When Law moved from the rue Quincampoix to the Place Vendôme, the Place was already designed but not actually built, for King Louis XIV had run out of money. With no sense of irony, Law built a house behind a facade, bought several other sites and buildings but, with the crash of 1720, had to sell everything and decamp to Switzerland. The Bourbon-Condé family made a killing on the sale and the remaining elements of it still own property or residential rights there, at the Ritz hotel for example, now owned by Mohamed Al-Fayed whose son, the companion of Princess Diana, died with her in a car accident in May 1998 after they had dined there. So the facades are Louis XIV, the Metro station (believed by Hazan and others to have defaced the great octagonal Place), the hotels, bars and shops are a mix of nineteenth, twentieth and twenty-first century financial ventures, high-end tourism in one of its most concentrated displays. From 1810-15 Napoleon surveyed the Place from the central column that celebrated the battle of Austerlitz; he was restored in 1831 and brought down in 1870 during the Commune, because a war memorial was felt to be incongruous, said the painter Courbet, there where the rue de la Paix began; both column and emperor were re-established in 1873. Napoleon watched Coco Chanel stay at the Ritz for thirty-five years, and Goering rather more briefly while his Luftwaffe headquarters was based there. The odours of royalty, empire, celebrity. war, money and disaster have hung in the air of the Place for four hundred years. They are heavy at times; in other streets and squares, the air is scarcely tinted with the perfumes of luxury and blood that make the Place Vendôme’s atmosphere so Parisian.
“It was on a deserted path in the Luxembourg garden,” writes Hazan, “that Marius met Cosette and Jean Valjean for the first time.” This reference to Hugo’s Les Misérables is of the kind one would expect of a Joycean in Dublin. Some novels (in Paris those of Balzac, Hugo and Zola) are reliable guides to what was once there. From the Luxembourg it is not far to the enchanting Rue de Tournon where Joseph Roth, the great Austrian novelist, “drowned the chagrin of exile in alcohol”. Further down is the annex of one of the hôtels where Leibniz stayed in the 1670s and invented the infinitesimal calculus; the hôtel itself had been converted into a barracks and a place of execution for prisoners in the June days of 1848. Hazan’s walk brings us by the sites of some of the bloody revolutions of the nineteenth century ‑ 1830-32, 1848, 1870. But he notes how few traces of the Great Revolution of 1789 remain. Danton is remembered in a statue, street and in cafés, but not Robespierre. The Third Republic (1870-1940) took Danton as its hero and the mark of that remains. Haussmann’s imprint is still heavy, as in the buildings around the Place Saint-Michel, although I confess I find them impressive in their high-balconied mass and force. At the Saint-Michel fountain, the sculpture of the archangel pinning down the dragon reveals the political triumph the surrounding buildings represent; in the words Hazan cites from Dolf Oehler’s Le Spleen contre l’oubli. Juin 1848 (1994), “the victory of the imperial and bourgeois order over the revolution, the triumph of Good over the bad people of 1848”.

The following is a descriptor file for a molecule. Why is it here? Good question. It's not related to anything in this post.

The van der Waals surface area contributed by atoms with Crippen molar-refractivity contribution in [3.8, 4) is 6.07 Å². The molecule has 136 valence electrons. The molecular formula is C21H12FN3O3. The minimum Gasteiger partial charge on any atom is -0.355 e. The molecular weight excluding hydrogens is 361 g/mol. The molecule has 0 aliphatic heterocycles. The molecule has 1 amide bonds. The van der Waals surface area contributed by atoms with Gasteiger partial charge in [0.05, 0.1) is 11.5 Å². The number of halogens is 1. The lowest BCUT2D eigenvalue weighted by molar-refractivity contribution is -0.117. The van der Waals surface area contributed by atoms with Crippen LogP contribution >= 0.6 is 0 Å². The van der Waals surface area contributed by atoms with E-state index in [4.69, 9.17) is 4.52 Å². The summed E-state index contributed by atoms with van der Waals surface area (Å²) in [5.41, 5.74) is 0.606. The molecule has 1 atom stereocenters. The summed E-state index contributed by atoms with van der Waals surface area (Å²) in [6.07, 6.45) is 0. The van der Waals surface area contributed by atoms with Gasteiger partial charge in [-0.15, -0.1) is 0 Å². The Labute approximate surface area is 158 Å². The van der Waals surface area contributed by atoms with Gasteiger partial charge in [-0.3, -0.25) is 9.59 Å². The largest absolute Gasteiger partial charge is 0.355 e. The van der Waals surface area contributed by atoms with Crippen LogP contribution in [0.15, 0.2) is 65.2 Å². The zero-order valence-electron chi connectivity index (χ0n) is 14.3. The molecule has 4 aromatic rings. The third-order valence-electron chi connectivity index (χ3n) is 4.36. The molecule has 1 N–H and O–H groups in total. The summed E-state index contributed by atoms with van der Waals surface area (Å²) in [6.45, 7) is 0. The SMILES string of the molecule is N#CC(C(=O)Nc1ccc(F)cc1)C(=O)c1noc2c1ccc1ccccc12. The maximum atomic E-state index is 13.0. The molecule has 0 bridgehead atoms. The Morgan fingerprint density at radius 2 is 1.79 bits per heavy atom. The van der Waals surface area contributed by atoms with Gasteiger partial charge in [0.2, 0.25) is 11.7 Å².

Adrienne Monnier’s lending library, La Maison des Amis des Livres, opened in 1915 at No 7 on the Rue de L’Odéon; Sylvia Beach’s bookshop, Shakespeare and Company, almost opposite, opened six years later. This stretch, still unmarked by plaques, was frequented by so many authors of the early twentieth century ‑ Joyce, Gertrude Stein, Djuna Barnes, Scott Fitzgerald, Pound, Hemingway, Gide, Italo Svevo, Walter Benjamin among them ‑ that it is truly one of the birthplaces of Modernism. “The bad people of 1848” lost the political battle, but in important ways won the cultural battle, of which modernism was the melancholy triumph. The Goncourt brothers, in their Journal of May 1856, commenting waspishly on the “bohemian” lifestyle of Paris, wrote that the arrival of “la Bohème” was a sign of “the domination in literature of socialism”. One can think of many exceptions (Flaubert!), but from Baudelaire to Courbet to Zola there is a discernible degree of solidarity between “the artist” and “the people”. For Hazan, it is with L’Assommoir (1877), seventh in the twenty-volume Les Rougon-Macquart cycle, “that Zola made his entry as one the great writers of Paris, all of whom were in their way walkers”. The walking excludes Proust, but he is more a great writer from rather than of Paris. Nor would he have had any acquaintance with the Paris of Zola. The desolate working class districts of La Goutte-d’Or, along the Rue des Poissonniers, do at least include the Henri Sauvage building on the Rue des Amiraux, but this part of Hazan’s walk endorses the function and power of naturalism, not just as a literary genre, but as a form of moral indictment for an economically polarized social system where class and ethnic origin (African, Arabic, Algerian etc) are dangerously fused into a desolation even deeper than that which preceded 1848.